Following the 2023 general elections and off-cycle elections in Kogi, Bayelsa, and Imo states, media practitioners and a group of relevant stakeholders met to assess the media’s role in promoting and deepening inclusive reporting on electoral and democratic governance issues. The virtual engagement which held on Wednesday was organised by the International Press Centre as
Following the 2023 general elections and off-cycle elections in Kogi, Bayelsa, and Imo states, media practitioners and a group of relevant stakeholders met to assess the media’s role in promoting and deepening inclusive reporting on electoral and democratic governance issues.
The virtual engagement which held on Wednesday was organised by the International Press Centre as part of the European Union Support for Democratic Governance in Nigeria (EUSDGN) project to discuss the ongoing 18-month media monitoring project between October 2022 and March 2023, in which the IPC monitoring unit had monitored the coverage of the 2023 off-cycle elections in Kogi, Bayelsa, and Imo as reported in 20 print/online newspapers and the INEC website/Twitter.
The media monitoring project, which focuses on professional coverage of political party activities including conflict-sensitive reporting, sensationalism, mis/disinformation, hate speech, inciting comments, critical stakeholders, and trust in the electoral process was based on strengthening the media for fair, accurate, ethical and inclusive reporting of the electoral processes and elections.
Speaking with respect to the findings from the monitored media reports in the past months and the Imperatives of Mainstreaming Women, Youths and Disability Groups in Democratic Reporting Professor Jide Jimoh of the Department of Journalism, School of Communication, Lagos State University, LASU, Lagos, stated that the media focused more on the major political parties, leaving the minority out of the scope of their reportages
He further noted that notable media platforms in the country reported the major political parties on the rate of 95% while the remaining 9.5% was given to the minor parties, noting that due to this there were few investigative reports from the media to balance the narrative in the country.
In his analysis, the scholar explained that the media paid more attention to the major political parties due to their access to resources to drive media coverage through press conferences, rallies, releases and other pecuniary advantages.
“Ruling parties dominate news stories, my explanation: This consistent with other findings and the reason is as explained above.News format dominate other reporting formats 90.5% to 9.5%Subtle indictment of the media: Low investigative and investigative initiatives. But the hue and cry over the performance of the media predates the advent of the internet, social media and the digital age.”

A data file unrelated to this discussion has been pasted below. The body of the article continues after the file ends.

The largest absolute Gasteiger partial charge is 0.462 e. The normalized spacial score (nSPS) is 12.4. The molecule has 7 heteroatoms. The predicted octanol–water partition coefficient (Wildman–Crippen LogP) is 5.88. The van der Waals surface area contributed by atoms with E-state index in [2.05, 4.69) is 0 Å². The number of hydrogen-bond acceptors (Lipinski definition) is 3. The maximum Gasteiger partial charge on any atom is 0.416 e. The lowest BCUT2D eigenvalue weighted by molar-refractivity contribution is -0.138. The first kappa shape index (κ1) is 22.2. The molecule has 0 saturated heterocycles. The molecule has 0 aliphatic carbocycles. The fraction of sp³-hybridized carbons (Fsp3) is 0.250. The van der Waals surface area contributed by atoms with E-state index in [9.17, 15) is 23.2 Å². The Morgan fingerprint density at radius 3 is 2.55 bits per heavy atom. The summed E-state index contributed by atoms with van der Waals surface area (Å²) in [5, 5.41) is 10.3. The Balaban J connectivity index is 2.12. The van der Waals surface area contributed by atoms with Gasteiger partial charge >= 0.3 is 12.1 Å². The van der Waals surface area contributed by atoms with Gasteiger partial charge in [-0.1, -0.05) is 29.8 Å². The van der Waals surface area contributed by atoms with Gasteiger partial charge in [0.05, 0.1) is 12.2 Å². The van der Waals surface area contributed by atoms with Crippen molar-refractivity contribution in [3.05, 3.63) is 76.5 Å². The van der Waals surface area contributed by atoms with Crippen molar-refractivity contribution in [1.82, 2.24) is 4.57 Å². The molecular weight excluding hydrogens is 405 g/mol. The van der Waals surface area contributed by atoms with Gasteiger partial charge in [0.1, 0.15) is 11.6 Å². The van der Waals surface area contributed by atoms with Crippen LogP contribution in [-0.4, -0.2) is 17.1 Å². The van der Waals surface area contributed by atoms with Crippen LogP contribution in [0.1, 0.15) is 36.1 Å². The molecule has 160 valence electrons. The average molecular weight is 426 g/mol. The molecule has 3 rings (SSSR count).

He further explained that media did not give the same medium and equal reference to the minority groups such as the youth, PWDs and women, instead the media also joined the agenda setting to promote the majority group which was against the expected role from the media.
“They tend to focus on powerful people: political leaders, the rich and famous (film stars or musicians). Most newsmakers are men (women just seem to be valued for their bodies). Most newsworthy people seem to live in towns or cities.They often reinforce stereotypes”.
In his recommendation, Professor Jimoh urged the media to avoid the use of sensitive language in reporting gender, conflict and similar issues in the society, adding that, the media is expected to be the bearer of responsible professionalism in the country.
He also added that the media is expected to “focus on the powerless and the poor: people who are ‘invisible and unheard’. We’d like to hear more about (and from) women. And how about more stories from rural areas? And children? We need them to challenge stereotypes and find fresh, human angles”
Speaking on the role of the media in promoting Persons With Disabilities (PWD), Jakes Ekpelle, the founder of TAF Africa (formerly The Albino Foundation), stated that the media can take a front seat in advocating the need for inclusivity in society and its dividend to governance and democracy.
Mr. Ekpelle further explained the importance of changing the narrative in people’s perspective about the PWDs rests on the media, adding that the task begins with the use of language in the representation in their reportages and the role they attach and link them with.
He further urged the media to shine a light on inclusivity and the promotion of minority groups in the country.
In the same vein, Vaneza Gregory, the European Union Project Coordinator, Nigerian Women Trust Fund (NWTF), urged the media to focus on the achievement of women instead of their endeavours, adding that their professional engagements should be prioritised.
She also advocated for a safe space where women can feel comfortable by adopting a culture of engaging everyone, regardless of gender. She also suggested that media companies normalize sending female journalists to women in order to boost their assertiveness in media engagement.
Tolulope Famoroti who represented YIAGA Africa, also charged the journalists and media practitioners to yield their reports towards positivity towards the youth, adding that the failure media of engagement has declined youth participation in government
In his closing remarks, the Executive Director of the International Press Centre, Mr. Lanre Arogundade, urged the media to be more deliberate about reporting inclusivity in the Nigerian media space. He added that such action will further improve good governance and Nigeria’s democracy.
Mr Arogundade also urged journalists to report inclusivity from different perspectives, noting that it would also enhance their professionalism and their expertise.